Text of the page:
Mountain biking is a sport dependent on access. And that level of access is ultimately dependent on advocates for securing permission and the land managers who grant it. In our first chapter of #whyMTB, Ibis Cycles legend Scot Nicol articulated the distinct sense of joy and identity that cycling brings to our lives. But for the second chapter in this ongoing series, we wanted to step outside our circle, outside “the industry,” and maybe even a little bit outside our comfort zone to hear from a gatekeeper of that access. Our search for this perspective led us back to Kern County to discover a dramatically different awareness to the meaning of mountain biking.
Introducing Ranger Brien Chartier: a five year veteran of the California Bureau of Land Management, and a champion for cycling advocacy on BLM lands.
If you’ve ever headed into the wilderness for an adventure somewhere in the United States, chances are you did so on a small fraction of the Bureau’s 260+ million acres of public land. And if you bumped into a BLM ranger during that time, consider yourself lucky — the agency only has 400 or so rangers to police all that territory. And yes, that’s one ranger for every 650,000 acres. If you’re not gobsmacked at the implication of how under-manned the BLM is, look at it this way: that’s like having less than two sheriff deputies for the entire state of Rhode Island.
In operation since only the late 1970’s, the law enforcement division of the BLM is a relatively new entity (and is thus still relatively small) and vital to the agency’s ability to maintain order on the frontier. But these officers also serve a greater role: educating users on how the land can be best preserved to ensure that future generations are allowed the same generous freedoms we currently enjoy. Not only must these rangers be passionate about the lands they both protect and recreate in, their small numbers mean they must also maintain an extremely diverse profile of capabilities and certifications to operate independently without the expectancy of backup. Ever the outdoorsman, Chartier is no exception. In addition to being an avid caver and rock climber, he also finds time to ride, ski, and kayak in his free time. While on the job, he is also a certified medic and fire investigator, conducting patrols or search & rescues in his vehicle, by motorcycle, on foot, or by his favorite means: on his mountain bike.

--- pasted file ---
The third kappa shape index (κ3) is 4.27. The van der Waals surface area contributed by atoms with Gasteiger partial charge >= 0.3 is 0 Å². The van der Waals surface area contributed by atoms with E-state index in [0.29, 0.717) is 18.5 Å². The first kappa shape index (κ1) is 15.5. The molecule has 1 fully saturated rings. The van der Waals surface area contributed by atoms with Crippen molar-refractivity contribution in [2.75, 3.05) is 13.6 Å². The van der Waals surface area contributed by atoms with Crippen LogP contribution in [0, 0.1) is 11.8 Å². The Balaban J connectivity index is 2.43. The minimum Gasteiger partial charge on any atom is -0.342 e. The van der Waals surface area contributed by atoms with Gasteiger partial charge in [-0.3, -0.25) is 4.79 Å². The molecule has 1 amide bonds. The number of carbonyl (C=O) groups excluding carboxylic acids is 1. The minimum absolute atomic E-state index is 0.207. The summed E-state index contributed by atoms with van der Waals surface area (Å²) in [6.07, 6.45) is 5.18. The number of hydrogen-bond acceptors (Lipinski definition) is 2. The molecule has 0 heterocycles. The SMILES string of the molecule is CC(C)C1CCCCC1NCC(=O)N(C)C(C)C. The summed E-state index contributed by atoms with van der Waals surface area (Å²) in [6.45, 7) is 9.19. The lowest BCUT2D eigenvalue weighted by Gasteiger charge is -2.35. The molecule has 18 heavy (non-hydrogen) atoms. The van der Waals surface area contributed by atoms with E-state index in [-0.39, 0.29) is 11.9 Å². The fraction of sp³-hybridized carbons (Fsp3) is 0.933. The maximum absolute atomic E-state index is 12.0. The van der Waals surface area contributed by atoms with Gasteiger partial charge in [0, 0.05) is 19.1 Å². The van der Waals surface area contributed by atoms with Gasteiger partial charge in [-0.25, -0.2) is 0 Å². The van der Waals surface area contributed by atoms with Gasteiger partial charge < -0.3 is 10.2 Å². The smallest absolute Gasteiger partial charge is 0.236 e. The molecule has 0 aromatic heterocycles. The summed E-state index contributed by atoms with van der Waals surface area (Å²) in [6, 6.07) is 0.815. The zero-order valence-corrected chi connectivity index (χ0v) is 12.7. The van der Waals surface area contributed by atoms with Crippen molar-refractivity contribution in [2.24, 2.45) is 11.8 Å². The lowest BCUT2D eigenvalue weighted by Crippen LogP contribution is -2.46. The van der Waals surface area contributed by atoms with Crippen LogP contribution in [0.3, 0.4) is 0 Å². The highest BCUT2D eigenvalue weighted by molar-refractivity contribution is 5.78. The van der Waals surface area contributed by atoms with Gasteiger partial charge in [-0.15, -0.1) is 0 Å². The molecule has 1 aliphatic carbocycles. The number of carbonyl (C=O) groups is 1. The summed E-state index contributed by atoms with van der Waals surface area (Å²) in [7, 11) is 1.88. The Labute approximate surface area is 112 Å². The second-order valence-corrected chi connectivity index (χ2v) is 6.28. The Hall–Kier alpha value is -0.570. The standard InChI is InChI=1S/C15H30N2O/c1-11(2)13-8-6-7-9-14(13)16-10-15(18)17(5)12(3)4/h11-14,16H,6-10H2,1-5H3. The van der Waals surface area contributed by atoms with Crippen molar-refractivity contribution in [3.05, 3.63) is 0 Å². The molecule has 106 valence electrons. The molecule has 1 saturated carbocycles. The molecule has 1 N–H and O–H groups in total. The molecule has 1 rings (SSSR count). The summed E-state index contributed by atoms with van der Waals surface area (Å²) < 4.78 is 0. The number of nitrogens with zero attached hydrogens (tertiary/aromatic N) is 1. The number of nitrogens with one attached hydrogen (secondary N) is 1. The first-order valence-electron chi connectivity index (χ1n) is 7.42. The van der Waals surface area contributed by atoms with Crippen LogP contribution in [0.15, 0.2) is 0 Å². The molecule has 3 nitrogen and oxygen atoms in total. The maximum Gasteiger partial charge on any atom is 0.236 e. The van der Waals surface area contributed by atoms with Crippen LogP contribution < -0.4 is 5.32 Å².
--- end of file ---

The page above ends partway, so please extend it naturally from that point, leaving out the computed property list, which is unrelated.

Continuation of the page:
Land usage for mountain biking is an admittedly sensitive subject — especially so in California where the conversation more often than not is about “us versus them.” We found Chartier’s perspective not only eye-opening, but refreshing as it ultimately holds the key for building a more sustainable future for every type of trail user, and one that will help take mountain biking to a better place. It’s important to remember that the BLM’s mission includes policing its public lands, but is more about educating users and promoting stewardship. And given how few rangers there are for each acre of BLM land, it’s clear that this is a mission not accomplished alone — the BLM and mountain bikers (ie: a primary user group composed of stewards and volunteers) need each other. It’s the maintenance of this symbiotic relationship that will ensure preservation of these lands and the trails upon them for our future generations to enjoy. [zp]
Without further adieu, here is #whyMTB Chapter Two: The Ranger. Click here to start the high-definition full screen player.
The post #whyMTB Chapter 2: The Ranger (Mountain biking video) appeared first on Kitsbow.
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